sick feral homer
I am new here - have been reading many of the posts on the forum - and would really appreciate your opinions, since so many of you are so very knowledgeable, experienced, kind and willing to help. I apologize for the overly long post and hope it doesn’t seem arrogant or gratuitous - it’s not just that I am not very good at condensing, but I also don’t want to leave out something potentially telling. Thank you in advance for your advice and your time.
This concerns a pigeon that I have been feeding since 2008 as part of my feral flock in NYC. He has been eating almost daily out of my hand at my window ledge. He’s a male racing homer – banded. About a year ago I caught him to remove thread on his feet and read his band. It's a 2007 band from Foy’s: IPB B 219. Did not contact Foy’s to seek owner since he has a mate and is well established with his flock, that he's been a part of since at least early 2008, which is when I fist saw him.
One day in the mid Jan when I was feeding the pj's at my window, instead of taking off with the others when they all suddenly took off, he came into my living room. He had acted normally the previous days, and it was very cold, so I thought he just wants to warm himself. Sometimes some pj's do that. After a few hours I caught him and put him back out. He’s always been a reticent bird - usually eats and leaves, doesn't hang around. In the next few days, he didn’t come to eat – I could see him just lying on window ledges. I began regretting having put him out. Couple of days later, he came with the others & did exactly the same – did not take off, but in a panic came inside. I thought he must have had a close call with a hawk (there are so many around) and is traumatized, he seemed to be afraid of the open window. So anyway, the pigeon, which I’ve been calling Champion, settled right in in a corner of the room, very alert but calm. I brought him food and water. He immediately drank quite a lot, ate a little, looked perfectly normal, not ruffled or lethargic, the only thing that was off, was that I had noticed him sort of not walking right these past few days. He showed no desire to leave & a phobia of the open window. Over the next few days it became clear that his walking is getting worse. After reading a lot of information on the net, including this forum, I examined him and it seemed like a pretty typical case of salmonellosis. I started looking for help. I tried posting to this forum, but couldn’t, and neither could I get hold of the bird rehabbers. I had to find somebody to borrow money to take him to a vet as I’m currently unemployed. By the time I got an appointment with an avian vet, it was Tuesday January 24 – a full week since he had come in to stay. By then he could barely walk, was lying down all the time, couldn’t fly and was hardly eating, so I was handfeeding him.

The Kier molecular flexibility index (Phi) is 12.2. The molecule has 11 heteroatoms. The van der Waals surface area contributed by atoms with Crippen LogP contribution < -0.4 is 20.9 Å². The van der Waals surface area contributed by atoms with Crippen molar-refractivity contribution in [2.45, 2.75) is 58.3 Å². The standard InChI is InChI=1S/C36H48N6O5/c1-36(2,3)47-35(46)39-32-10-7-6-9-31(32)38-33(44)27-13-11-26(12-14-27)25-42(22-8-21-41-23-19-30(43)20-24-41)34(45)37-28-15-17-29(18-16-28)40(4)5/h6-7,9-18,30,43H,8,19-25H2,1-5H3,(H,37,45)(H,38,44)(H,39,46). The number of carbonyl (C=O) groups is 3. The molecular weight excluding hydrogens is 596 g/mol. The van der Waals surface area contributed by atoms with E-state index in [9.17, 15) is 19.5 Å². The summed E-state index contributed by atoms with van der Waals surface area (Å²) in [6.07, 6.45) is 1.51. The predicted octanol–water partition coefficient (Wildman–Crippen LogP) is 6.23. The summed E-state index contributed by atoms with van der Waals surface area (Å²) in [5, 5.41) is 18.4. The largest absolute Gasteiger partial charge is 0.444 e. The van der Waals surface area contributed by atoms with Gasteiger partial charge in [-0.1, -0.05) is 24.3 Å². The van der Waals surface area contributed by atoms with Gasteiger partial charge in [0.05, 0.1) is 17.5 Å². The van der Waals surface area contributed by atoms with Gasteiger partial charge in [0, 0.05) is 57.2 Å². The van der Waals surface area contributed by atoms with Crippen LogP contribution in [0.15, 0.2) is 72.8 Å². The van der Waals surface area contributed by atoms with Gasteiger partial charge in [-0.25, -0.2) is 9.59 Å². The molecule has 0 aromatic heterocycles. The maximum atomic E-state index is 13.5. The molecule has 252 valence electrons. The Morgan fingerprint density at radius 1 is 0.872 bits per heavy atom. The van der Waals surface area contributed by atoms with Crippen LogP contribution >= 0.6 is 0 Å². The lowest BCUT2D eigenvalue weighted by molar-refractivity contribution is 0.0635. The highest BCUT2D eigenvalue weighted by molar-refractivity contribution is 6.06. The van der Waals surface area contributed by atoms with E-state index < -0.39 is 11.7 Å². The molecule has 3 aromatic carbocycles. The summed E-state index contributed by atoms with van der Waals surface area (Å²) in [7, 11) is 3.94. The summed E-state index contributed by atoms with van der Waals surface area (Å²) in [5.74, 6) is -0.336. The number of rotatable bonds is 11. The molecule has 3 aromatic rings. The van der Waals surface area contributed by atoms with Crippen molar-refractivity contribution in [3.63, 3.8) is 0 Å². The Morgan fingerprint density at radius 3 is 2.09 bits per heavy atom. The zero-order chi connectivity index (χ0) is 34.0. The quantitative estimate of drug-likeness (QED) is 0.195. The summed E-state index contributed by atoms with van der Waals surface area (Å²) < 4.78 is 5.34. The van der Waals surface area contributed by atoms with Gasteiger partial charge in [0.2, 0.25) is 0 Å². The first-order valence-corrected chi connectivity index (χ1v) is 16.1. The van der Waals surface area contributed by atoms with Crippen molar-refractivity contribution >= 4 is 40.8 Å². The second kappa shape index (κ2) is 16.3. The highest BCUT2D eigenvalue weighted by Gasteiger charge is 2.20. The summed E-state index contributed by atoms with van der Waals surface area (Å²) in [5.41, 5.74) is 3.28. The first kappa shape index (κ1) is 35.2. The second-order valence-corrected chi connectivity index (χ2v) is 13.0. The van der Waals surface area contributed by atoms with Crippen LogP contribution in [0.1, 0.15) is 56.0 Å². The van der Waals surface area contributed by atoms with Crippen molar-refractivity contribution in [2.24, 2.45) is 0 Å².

I saw an avian vet who sees pigeons. He said pigeon is in good condition in terms of body fat –he weighed 460. He sees no canker, the wing joint is inflamed and swollen. He said it’s salmonella, and prescribed a 14 day course of TMS suspension because they’ve been seeing a lot of resistance with Baytryl.
I had also made an appointment at the NYC Wild Bird Fund, to see a rehabber - Gloria. I told her about my vet visit. She strongly disagreed about the TMS, and insisted on Baytril, saying they are not seeing resistance in ferals. She wanted to start him on Baytril right away with an injection. She seemed very knowledgeable so I consented. She gave me Baytril for 14 days, 2x day. She also gave Champion a shot of vitamin B and a drop of Metacam for the inflammation. She looked at his poop under a microscope and said it had yeast, so she also gave him Nystatin, which I was to give for 14 days 2 x day. She thought his crop was a bit full, as did the vet, but that was probably because I had just fed him before leaving. She also gave me Metacam – for 5 days and a daily B complex pill. She taught me how to administer the medicines into his crop and took an X-ray of his wing. Everything looked fine on the X-ray.